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0090 Serindia : vol.1
Serindia : vol.1 / Page 90 (Color Image)

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doi: 10.20676/00000183
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Geographical separation of Upper Yârkhûn Valley.

Mastûj noticed in Tang Annals.

of Chit-wei

as our scanty historical records allow us to judge, to have always figured as a chiefship allied to, yet distinct from, Chitral. It certainly has enjoyed this political separation under the Khushwakt family which, itself a branch of the dynasty established in Chitral since the seventeenth century, has intermittently either asserted its virtual independence from Chitral or even managed to extend its hold over it.2 The extension of Khushwakt rule over Yasin, and at times even Gilgit, which came to a close only in our own time, probably facilitated this independence by increasing the otherwise slender resources of Mastûj.

But just as the Khushwakt extension eastwards is accounted for by the comparatively easy line of communication connecting Mastûj and Yasin across the Shandur Pass (only 12,25o feet above sea level), so the division which history shows between Chitral and Mastûj, the homogeneous character of the respective populations and rulers notwithstanding, finds its natural explanation in geographical features. The open and fertile portion of the Upper Yârkhûn Valley which extends from Mastûj to a point above Shuyist, a distance of some sixty miles, and the equally fertile though narrower side-valley of Laspur descending from the Shandur Pass, are effectively separated from Chitral proper, and to a somewhat less extent, also, from the side-valleys which the river of Drasan drains, by a succession of difficult gorges in the Yârkhûn Valley where strong defensive positions abound. It is probably only the predominance of a strong outside rule which could assure the permanent union of .Chitral and Mastttj, and even now when there is such a suzerain power controlling all the Hindukush valleys, Mastûj enjoys independence under a separate chief though included with Chitral in the same Political Agency.

This rapid glance at the recent history of Mastûj has seemed to me necessary for a proper understanding of the only early notice of this territory which I have so far been able to trace. It is furnished by a passage of the Tang Annals on which I have already commented in my Ancient Khotan.3 A notice of the Tang shu of which M. Chavannes has been the first to give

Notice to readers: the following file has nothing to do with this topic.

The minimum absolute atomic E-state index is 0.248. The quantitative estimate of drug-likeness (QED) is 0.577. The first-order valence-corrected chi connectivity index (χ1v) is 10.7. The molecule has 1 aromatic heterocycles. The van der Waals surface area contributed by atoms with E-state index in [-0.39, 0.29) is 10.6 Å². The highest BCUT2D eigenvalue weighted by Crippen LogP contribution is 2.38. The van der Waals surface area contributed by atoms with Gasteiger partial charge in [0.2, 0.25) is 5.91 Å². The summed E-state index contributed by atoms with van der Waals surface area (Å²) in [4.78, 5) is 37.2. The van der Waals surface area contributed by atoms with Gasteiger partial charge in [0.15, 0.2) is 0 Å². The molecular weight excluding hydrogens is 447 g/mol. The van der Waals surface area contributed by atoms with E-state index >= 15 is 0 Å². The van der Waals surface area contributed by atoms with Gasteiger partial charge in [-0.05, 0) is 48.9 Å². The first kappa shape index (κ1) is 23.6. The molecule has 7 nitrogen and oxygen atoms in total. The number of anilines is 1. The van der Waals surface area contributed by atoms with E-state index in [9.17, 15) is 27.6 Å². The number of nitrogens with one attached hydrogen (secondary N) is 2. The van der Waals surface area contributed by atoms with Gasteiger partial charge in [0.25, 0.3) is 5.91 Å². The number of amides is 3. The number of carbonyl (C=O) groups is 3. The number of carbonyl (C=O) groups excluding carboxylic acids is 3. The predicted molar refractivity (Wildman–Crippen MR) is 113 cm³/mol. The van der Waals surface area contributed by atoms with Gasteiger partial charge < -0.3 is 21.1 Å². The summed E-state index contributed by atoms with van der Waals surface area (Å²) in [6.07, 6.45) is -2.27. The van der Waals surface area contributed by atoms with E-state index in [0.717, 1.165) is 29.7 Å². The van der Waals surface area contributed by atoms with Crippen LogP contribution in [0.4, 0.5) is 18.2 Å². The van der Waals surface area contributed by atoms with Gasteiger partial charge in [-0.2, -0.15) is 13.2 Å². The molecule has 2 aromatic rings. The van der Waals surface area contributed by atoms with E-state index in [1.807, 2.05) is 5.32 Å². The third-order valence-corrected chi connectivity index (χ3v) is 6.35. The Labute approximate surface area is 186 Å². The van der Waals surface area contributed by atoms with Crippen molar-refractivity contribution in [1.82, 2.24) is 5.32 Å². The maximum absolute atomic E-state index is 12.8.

a full and exact rendering, states that ` Clzii-wei   it is also called Shang-mi C   ; its capital
is in the town of A-shê yü-shih-to ; it is situated amidst the great snowy mountains, north of the river of Fo-1ü. This country is cold ; it produces the five cereals, the vine and pomegranate. During the winter people live in caves. The inhabitants of this kingdom have always assisted the Little P`o-lü in spying out the " Middle Kingdom" (China).' 4

By the river of Po-1u can be meant only the river of Gilgit, the territory of which, along with Yasin, bears in the Chinese Annals the designation of ` Little P`o-lii'.L A glance at the map shows that the territory of Chü-wei or Shang-mi, with its capital ` situated amidst the great snowy mountains' to the north of this river, corresponds exactly to the present Mastûj and the uppermost Yârkhûn Valley. The whole of this valley above Mastûj lies due north of the main feeder of the Gilgit River which, rising in the Shandur Lake, flows past Ghizar and Gupis eastwards.

The description which the Tang notice gives of the country as cold is correct ; the latest account of Mastûj, too, notes : ' The climate in winter is severe, owing to the cold winds which

2 For some account of the constant struggles between the Khushwakt and Katar branches, cf. Biddulph, Hindoo Koosh, pp. 252 sqq. The main facts seem to be rightly summed up thus: `Consanguinity did not prevent constant wars between the rulers of Chitral and Yasin' (i. e. Mastûj which held Yasin).... The Khush Wakté seem to have shown the greater warlike skill, but this advantage was balanced by the superior wealth and population of Chitral'; ibid., p. 152. About 1790 the Khushwakt Khairullah appears as `supreme Bâdshâh', holding Chitral as well as Mastaj and Yasin ; cf.

Raverty, Notes on Afghânisian, pp. 254, 258, 262 ; but subordinate ` Bâdshâhs' are also named in different tracts. Aman-ul-mulk's supremacy over the whole region from Yasin to Chitral, 1880-92, also proved short-lived ; see Imperial Gazetteer, 2908, x. pp. 302 sq.

3 See Anisent Kholan, i. p. 15, note 31.

' Cf. Chavannes, Turcs occid., p. 129, note 2.

6 Cf. Ancient Kholan, i. pp. 6 sq. ; Chavannes, Turcs occid., p. 250, note 2, with modification indicated in Notes Addit., p. 43, note 2.